Australian warehouse workers strike over COVID-19 safety demands

About 80 warehouse workers supplying Coles Supermarkets went on strike last Friday, demanding proper safety measures in the face of the COVID-19 pandemic.

The industrial action occurred at the Coles distribution centre in Laverton, a working class suburb in the west of Melbourne. Video distributed on social media showed dozens of workers in high-visibility uniforms gathering in the carpark before daybreak on Friday morning, discussing the situation and resolving to strike until their demands were met.

Their central demand was for proper social distancing inside the warehouse. Government advice is for the maintenance of a 1.5 metre distance between people, but this has been disregarded inside the Coles warehouse, where hundreds of workers are employed. Workers were reportedly given two alcohol wipes each day, one going into the warehouse and another at the end of shifts. Machinery and headsets inside the plant are not properly cleaned.

The strike lasted several hours, only ending after management promised to improve social distancing and sanitising.

One worker at the plant told the World Socialist Web Site after the strike that he had not been involved because he was on a different shift. “I am a casual so if I don’t work I don’t get paid,” he explained. “I work nights, 12-hour shifts, 5 p.m. to 5 a.m. The company keeps us separated in the lunchroom [social distancing] but not on the job. We have to wash our hands in the toilets. There are no masks or handwash. We swap forklifts after an hour but they aren’t cleaned between drivers.”

Most workers in the plant are covered by the United Workers Union (UWU, formerly National Union of Workers), but the casual worker who spoke with the WSWS explained: “I’m not a member of the union. I used to be but then they didn’t help me. You pay membership fees but they don’t help you.”

The UWU shares responsibility for working conditions in the giant warehouses operated by the Coles and Woolworths corporate grocery giants, which were unsafe before the coronavirus crisis. Numerous enterprise bargaining agreements negotiated by the union across the industry have done nothing to mitigate the dangers involved in the heavy lifting, repetitive physical movements, and constant management demands for speed ups and greater output.

The trade unions are working hand in hand with the federal Liberal-National government to keep workers functioning as usual, including in the building industry, schools, retail sector, and other non-essential industries.

Prime Minister Scott Morrison has insisted that everyone with a job is an “essential worker” and should continue as normal. His priority is not public safety, but ensuring the ongoing generation of corporate profit, regardless of workers’ safety.

Coles’ failure to enact basic safety precautions for its warehouse workers reflects the wider contempt of the ruling elite for the wellbeing of the working class.

The grocery corporations are raking in record profits with people stockpiling food and other necessities in preparation for wider lockdown measures. Coles last year took in $38 billion in revenue. Only a pittance has been allocated to ensuring the safety of the company’s 110,000 workers.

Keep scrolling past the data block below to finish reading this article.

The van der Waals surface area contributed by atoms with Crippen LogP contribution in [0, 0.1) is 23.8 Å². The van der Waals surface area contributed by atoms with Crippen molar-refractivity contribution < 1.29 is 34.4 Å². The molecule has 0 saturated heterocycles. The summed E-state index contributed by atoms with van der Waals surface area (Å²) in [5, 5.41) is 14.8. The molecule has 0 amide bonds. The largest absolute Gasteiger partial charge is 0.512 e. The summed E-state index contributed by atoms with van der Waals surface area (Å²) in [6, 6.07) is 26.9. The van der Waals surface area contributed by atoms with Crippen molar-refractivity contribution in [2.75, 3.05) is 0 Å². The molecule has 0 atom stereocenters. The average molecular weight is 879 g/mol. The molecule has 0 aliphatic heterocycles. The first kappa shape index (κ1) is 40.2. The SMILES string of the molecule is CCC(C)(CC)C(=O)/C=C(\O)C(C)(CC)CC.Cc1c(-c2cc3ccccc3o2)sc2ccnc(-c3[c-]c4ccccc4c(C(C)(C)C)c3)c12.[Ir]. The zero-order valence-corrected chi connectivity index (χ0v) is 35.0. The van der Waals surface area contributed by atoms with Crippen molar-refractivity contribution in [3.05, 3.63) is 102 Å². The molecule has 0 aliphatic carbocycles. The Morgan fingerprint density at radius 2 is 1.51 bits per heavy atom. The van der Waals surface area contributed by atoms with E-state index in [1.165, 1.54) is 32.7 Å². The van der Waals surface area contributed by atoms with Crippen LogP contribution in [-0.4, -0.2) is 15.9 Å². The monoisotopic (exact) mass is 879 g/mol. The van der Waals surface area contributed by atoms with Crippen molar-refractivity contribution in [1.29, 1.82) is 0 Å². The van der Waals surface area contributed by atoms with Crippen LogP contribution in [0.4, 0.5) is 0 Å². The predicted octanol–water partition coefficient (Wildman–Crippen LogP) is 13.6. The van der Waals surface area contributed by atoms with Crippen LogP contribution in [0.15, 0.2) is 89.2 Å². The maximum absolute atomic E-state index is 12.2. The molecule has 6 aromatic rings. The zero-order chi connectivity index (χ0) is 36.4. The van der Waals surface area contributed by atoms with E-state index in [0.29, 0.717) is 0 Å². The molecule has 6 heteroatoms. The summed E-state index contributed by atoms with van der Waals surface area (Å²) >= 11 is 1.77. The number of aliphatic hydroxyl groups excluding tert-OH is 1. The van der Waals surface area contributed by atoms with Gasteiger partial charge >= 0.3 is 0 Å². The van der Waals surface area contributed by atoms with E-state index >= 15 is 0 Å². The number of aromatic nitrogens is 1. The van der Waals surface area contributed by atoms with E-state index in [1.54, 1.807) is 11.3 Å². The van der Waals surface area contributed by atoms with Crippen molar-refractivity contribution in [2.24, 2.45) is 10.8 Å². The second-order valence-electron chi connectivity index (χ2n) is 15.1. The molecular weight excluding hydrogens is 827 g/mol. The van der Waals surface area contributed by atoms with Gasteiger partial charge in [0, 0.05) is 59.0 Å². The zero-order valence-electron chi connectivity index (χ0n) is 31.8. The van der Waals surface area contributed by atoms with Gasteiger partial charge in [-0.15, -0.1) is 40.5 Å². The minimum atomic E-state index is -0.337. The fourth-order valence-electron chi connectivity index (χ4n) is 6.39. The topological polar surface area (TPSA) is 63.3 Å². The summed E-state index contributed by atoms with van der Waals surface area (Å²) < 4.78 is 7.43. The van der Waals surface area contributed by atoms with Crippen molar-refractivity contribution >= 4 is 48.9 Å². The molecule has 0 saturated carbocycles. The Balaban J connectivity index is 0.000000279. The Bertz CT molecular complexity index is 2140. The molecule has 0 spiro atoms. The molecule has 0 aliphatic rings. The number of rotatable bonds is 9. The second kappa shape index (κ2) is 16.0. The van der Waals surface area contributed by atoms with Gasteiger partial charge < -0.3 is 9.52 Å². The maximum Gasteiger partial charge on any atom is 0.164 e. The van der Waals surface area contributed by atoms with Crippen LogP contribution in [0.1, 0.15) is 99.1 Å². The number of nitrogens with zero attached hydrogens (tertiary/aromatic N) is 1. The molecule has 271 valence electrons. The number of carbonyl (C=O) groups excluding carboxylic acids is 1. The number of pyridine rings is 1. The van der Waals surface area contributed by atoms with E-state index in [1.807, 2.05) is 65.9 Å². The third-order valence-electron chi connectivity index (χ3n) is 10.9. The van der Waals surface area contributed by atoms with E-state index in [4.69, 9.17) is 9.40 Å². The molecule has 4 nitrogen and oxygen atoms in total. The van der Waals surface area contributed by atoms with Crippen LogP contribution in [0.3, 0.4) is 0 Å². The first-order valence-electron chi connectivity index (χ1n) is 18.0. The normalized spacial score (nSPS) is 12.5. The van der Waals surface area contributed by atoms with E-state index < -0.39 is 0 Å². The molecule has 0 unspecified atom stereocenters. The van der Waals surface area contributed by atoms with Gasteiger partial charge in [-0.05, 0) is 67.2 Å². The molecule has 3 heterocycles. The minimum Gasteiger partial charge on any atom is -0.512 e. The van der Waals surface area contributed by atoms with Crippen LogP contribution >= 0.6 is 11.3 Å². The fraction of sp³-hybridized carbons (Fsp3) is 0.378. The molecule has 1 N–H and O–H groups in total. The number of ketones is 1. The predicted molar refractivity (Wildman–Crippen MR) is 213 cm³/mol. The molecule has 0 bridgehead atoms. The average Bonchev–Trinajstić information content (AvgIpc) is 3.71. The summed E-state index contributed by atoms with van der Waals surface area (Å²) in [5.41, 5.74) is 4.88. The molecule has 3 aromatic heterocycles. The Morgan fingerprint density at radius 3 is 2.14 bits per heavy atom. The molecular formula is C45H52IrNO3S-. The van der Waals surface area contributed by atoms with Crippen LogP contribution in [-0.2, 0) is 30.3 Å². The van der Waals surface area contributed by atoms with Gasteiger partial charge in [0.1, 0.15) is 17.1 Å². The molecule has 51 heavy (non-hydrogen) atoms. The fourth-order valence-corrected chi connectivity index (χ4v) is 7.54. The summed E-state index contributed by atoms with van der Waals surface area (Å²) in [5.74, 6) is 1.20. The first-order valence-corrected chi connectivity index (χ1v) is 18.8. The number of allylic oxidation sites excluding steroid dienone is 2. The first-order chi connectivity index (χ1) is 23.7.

Two Coles workers yesterday tested positive for COVID-19. They worked at a Coles supermarket in the south-eastern Melbourne suburb of Mulgrave. A company spokesperson said the store had undergone “extensive cleaning” and would remain open, on the advice of health officials. Workers who had been in contact with the two confirmed virus carriers have been told to self-isolate for two weeks.

Other retail workers across the country remain at risk of exposure to coronavirus. Inconsistent official advice, and differing federal and state government measures, has led to widespread confusion. Some industries and small businesses have closed their doors in an attempt to minimise the spread of the virus. Numerous other non-essential shops and workplaces remain open, including those in which social distancing is impossible, needlessly endangering workers.

Yesterday McDonald’s reported that one of its workers in the western Sydney suburb of Gregory Hills had reported positive for COVID-19. Only 20 of the restaurant’s 100 staff were informed of this, and the store has been kept open. One worker told ABC News: “I left the shift shaking, I was so scared. There’s a lot of workers who are really, really angry at [McDonald’s] for not telling us.”

Workers around the world are taking wildcat industrial action to protect themselves against the COVID-19 threat. This includes auto workers, grocery store and warehouse workers in the US, metal workers in Spain and Italy, postal workers in Britain, bus drivers in France, and food processing workers in Ireland. In each instance, workers have taken the initiative outside of the trade unions.

Workers in Australia need to likewise organise committees of action in every workplace and community, insisting on the most stringent safety measures in essential industries and the closure of all non-essential industries where the prevention of transmission of COVID-19 cannot be guaranteed. This must be connected to the fight for socialist policies, expropriating the vast wealth hoarded by the ultra-wealthy and allocating this to a planned pandemic response that makes public safety and not corporate profit the priority.